Editor’s note: The story below discusses thoughts of suicide. If you or someone you know is struggling with thoughts of suicide and needs help, you can call the National Suicide Prevention Lifeline: 1-800-273-8255. This story also suggests other ways to help children, in particular, who are experiencing suicidal thoughts.
The pandemic has been an isolating experience for many people, including adolescents who have had to learn at home or stay away from friends for months at a time. One of the consequences of that isolation has been a rise in suicidal thoughts among young people.
Phillip Balfanz, a child and adolescent psychiatrist in Boerne, Texas, says suicidal thoughts and mental health emergencies among adolsescents were already on the rise in 2019, and surged again later in the pandemic. The Centers for Disease Control and Prevention tracks mental health-related emergency room visits for adolescents, and reported visits increased by 31% overall during 2020 compared to the year before. Balfanz says other data suggests an increase of suicidal thoughts specifically among Black youth during the pandemic.
But addressing suicidal thoughts with children requires special care, and may be different than what it looks like for an adult. Here’s what Balfanz suggests:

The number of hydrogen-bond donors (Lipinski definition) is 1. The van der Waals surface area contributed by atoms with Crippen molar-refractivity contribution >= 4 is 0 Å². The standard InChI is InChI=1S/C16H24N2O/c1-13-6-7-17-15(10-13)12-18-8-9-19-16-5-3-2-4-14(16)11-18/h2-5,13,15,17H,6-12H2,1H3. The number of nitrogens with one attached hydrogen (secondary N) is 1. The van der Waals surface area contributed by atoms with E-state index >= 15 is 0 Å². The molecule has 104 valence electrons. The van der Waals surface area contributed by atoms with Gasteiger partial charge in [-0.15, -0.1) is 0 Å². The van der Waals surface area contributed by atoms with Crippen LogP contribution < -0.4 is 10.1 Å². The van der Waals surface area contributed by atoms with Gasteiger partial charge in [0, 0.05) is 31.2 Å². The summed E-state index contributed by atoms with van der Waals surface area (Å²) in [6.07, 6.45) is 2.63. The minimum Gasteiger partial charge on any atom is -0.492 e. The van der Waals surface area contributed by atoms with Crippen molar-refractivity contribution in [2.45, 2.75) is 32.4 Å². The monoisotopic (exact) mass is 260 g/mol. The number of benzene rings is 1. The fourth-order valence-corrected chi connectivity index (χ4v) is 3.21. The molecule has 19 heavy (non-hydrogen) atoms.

Listen to the child, take their concerns seriously and don’t be afraid to talk about it:
“It’s not necessarily the best thing to do to argue with them about the, you know, the value of life. But it’s to ask them what do they mean, what’s going on?” Balfanz said. “And then also asking directly, ‘Are you talking about hurting yourself?'”
Remember: suicidal thoughts fall on a spectrum:
“It’s not an on-off thing, necessarily, that people sometimes come into, come into those feelings,” he said.
Balfanz says a more helpful way to look at it is that those thoughts are an expression of underlying pain, and the person experiencing may think that hurting themselves is the only way out of that pain.
“They feel this overwhelming feeling, and they feel trapped and they think of suicide as as a way to be free of that. And so sometimes understanding it in that way can be helpful,” he said.
Build a support system:
“Make sure that you have other people helping. The question is, how do you get help? Where do you get help? It’s, it’s helpful to have people in the community that are close to you that can offer that continued support,” he said.
Have a safety plan:
Research shows safety plans help when someone is experiencing suicidal thoughts. The safety plan can give them a sense of safety and relief.
A safety plan addresses:
- Identifying early signs of distress
- Things that can be done to help distract or soothe during those times of distress.
- Who to call or what to do if you feel you need more help beyond distraction or soothing.
- Who to call or where to go in a crisis – that can include the emergency room.
For parents or caregivers, Balfanz says they can help during early signs of distress by giving the child a calm space without things that trigger them or they could use for self-harm.
“And so it’s, maybe we [should] take those things and put them out of sight for the time being. Is there something that would help you? Can we create a space in the house or wherever you happen to be that maybe it’s a place to be calm? Those are some ideas that might be helpful,” he said.
Again, the National Suicide Prevention Lifeline is 1-800-273-8255.